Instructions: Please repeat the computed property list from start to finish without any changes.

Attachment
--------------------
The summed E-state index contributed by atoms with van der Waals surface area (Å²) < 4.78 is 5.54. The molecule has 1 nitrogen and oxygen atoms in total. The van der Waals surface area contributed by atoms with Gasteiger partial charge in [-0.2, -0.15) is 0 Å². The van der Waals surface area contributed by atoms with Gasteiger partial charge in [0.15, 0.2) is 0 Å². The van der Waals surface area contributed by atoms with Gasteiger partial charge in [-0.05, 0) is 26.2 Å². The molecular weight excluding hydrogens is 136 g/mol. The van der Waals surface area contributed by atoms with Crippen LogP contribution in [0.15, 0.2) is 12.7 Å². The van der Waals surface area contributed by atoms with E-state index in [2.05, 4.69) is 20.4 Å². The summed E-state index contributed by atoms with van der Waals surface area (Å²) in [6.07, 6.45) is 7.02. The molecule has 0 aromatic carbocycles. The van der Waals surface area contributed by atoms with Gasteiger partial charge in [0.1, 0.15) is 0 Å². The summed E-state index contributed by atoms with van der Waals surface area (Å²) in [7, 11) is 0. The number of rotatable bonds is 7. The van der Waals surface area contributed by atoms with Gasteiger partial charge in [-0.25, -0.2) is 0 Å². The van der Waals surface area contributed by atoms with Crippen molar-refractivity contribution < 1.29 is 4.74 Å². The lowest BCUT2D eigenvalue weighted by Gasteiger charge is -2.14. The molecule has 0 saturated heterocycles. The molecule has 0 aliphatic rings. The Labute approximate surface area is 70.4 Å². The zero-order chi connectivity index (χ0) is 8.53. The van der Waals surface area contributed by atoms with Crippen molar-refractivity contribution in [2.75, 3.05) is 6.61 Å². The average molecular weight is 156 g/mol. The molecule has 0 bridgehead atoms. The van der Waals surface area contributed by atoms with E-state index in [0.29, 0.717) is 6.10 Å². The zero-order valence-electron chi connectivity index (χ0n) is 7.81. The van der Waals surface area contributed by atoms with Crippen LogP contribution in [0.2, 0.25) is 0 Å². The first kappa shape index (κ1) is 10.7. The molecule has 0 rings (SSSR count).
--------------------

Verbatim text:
The summed E-state index contributed by atoms with van der Waals surface area (Å²) < 4.78 is 5.54. The molecule has 1 nitrogen and oxygen atoms in total. The van der Waals surface area contributed by atoms with Gasteiger partial charge in [-0.2, -0.15) is 0 Å². The van der Waals surface area contributed by atoms with Gasteiger partial charge in [0.15, 0.2) is 0 Å². The van der Waals surface area contributed by atoms with Gasteiger partial charge in [-0.05, 0) is 26.2 Å². The molecular weight excluding hydrogens is 136 g/mol. The van der Waals surface area contributed by atoms with Crippen LogP contribution in [0.15, 0.2) is 12.7 Å². The van der Waals surface area contributed by atoms with E-state index in [2.05, 4.69) is 20.4 Å². The summed E-state index contributed by atoms with van der Waals surface area (Å²) in [6.07, 6.45) is 7.02. The molecule has 0 aromatic carbocycles. The van der Waals surface area contributed by atoms with Gasteiger partial charge in [0.1, 0.15) is 0 Å². The summed E-state index contributed by atoms with van der Waals surface area (Å²) in [7, 11) is 0. The number of rotatable bonds is 7. The van der Waals surface area contributed by atoms with Gasteiger partial charge in [-0.25, -0.2) is 0 Å². The van der Waals surface area contributed by atoms with Crippen molar-refractivity contribution < 1.29 is 4.74 Å². The lowest BCUT2D eigenvalue weighted by Gasteiger charge is -2.14. The molecule has 0 saturated heterocycles. The molecule has 0 aliphatic rings. The Labute approximate surface area is 70.4 Å². The zero-order chi connectivity index (χ0) is 8.53. The van der Waals surface area contributed by atoms with Crippen molar-refractivity contribution in [2.75, 3.05) is 6.61 Å². The average molecular weight is 156 g/mol. The molecule has 0 bridgehead atoms. The van der Waals surface area contributed by atoms with E-state index in [0.29, 0.717) is 6.10 Å². The zero-order valence-electron chi connectivity index (χ0n) is 7.81. The van der Waals surface area contributed by atoms with Crippen LogP contribution in [0.2, 0.25) is 0 Å². The first kappa shape index (κ1) is 10.7. The molecule has 0 rings (SSSR count).